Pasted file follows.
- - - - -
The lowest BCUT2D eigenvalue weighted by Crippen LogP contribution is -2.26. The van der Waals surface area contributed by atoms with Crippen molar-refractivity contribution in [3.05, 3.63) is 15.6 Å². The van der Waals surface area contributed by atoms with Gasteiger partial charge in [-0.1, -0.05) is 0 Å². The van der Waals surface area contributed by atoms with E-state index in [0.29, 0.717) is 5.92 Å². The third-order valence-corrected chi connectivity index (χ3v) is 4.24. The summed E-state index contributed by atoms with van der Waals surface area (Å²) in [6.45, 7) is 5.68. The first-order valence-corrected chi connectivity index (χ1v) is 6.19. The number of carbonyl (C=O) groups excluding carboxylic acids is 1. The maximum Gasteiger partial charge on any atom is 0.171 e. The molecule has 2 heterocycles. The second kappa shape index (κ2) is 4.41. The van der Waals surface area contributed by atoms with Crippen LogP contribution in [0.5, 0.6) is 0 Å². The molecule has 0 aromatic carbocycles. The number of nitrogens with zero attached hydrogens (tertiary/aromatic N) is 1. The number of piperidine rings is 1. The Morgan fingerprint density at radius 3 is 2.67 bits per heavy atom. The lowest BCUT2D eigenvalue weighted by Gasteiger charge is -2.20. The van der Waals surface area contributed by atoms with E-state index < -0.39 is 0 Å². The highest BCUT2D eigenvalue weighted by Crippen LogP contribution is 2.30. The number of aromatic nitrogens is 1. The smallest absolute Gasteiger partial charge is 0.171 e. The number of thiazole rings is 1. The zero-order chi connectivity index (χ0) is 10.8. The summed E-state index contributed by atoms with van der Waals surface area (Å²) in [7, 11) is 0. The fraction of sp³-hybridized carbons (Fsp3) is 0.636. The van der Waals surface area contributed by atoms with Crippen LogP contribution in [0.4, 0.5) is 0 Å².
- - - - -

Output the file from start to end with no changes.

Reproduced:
The lowest BCUT2D eigenvalue weighted by Crippen LogP contribution is -2.26. The van der Waals surface area contributed by atoms with Crippen molar-refractivity contribution in [3.05, 3.63) is 15.6 Å². The van der Waals surface area contributed by atoms with Gasteiger partial charge in [-0.1, -0.05) is 0 Å². The van der Waals surface area contributed by atoms with E-state index in [0.29, 0.717) is 5.92 Å². The third-order valence-corrected chi connectivity index (χ3v) is 4.24. The summed E-state index contributed by atoms with van der Waals surface area (Å²) in [6.45, 7) is 5.68. The first-order valence-corrected chi connectivity index (χ1v) is 6.19. The number of carbonyl (C=O) groups excluding carboxylic acids is 1. The maximum Gasteiger partial charge on any atom is 0.171 e. The molecule has 2 heterocycles. The second kappa shape index (κ2) is 4.41. The van der Waals surface area contributed by atoms with Crippen LogP contribution in [0.5, 0.6) is 0 Å². The molecule has 0 aromatic carbocycles. The number of nitrogens with zero attached hydrogens (tertiary/aromatic N) is 1. The number of piperidine rings is 1. The Morgan fingerprint density at radius 3 is 2.67 bits per heavy atom. The lowest BCUT2D eigenvalue weighted by Gasteiger charge is -2.20. The van der Waals surface area contributed by atoms with E-state index < -0.39 is 0 Å². The highest BCUT2D eigenvalue weighted by Crippen LogP contribution is 2.30. The number of aromatic nitrogens is 1. The smallest absolute Gasteiger partial charge is 0.171 e. The number of thiazole rings is 1. The zero-order chi connectivity index (χ0) is 10.8. The summed E-state index contributed by atoms with van der Waals surface area (Å²) in [7, 11) is 0. The fraction of sp³-hybridized carbons (Fsp3) is 0.636. The van der Waals surface area contributed by atoms with Crippen LogP contribution in [0.4, 0.5) is 0 Å².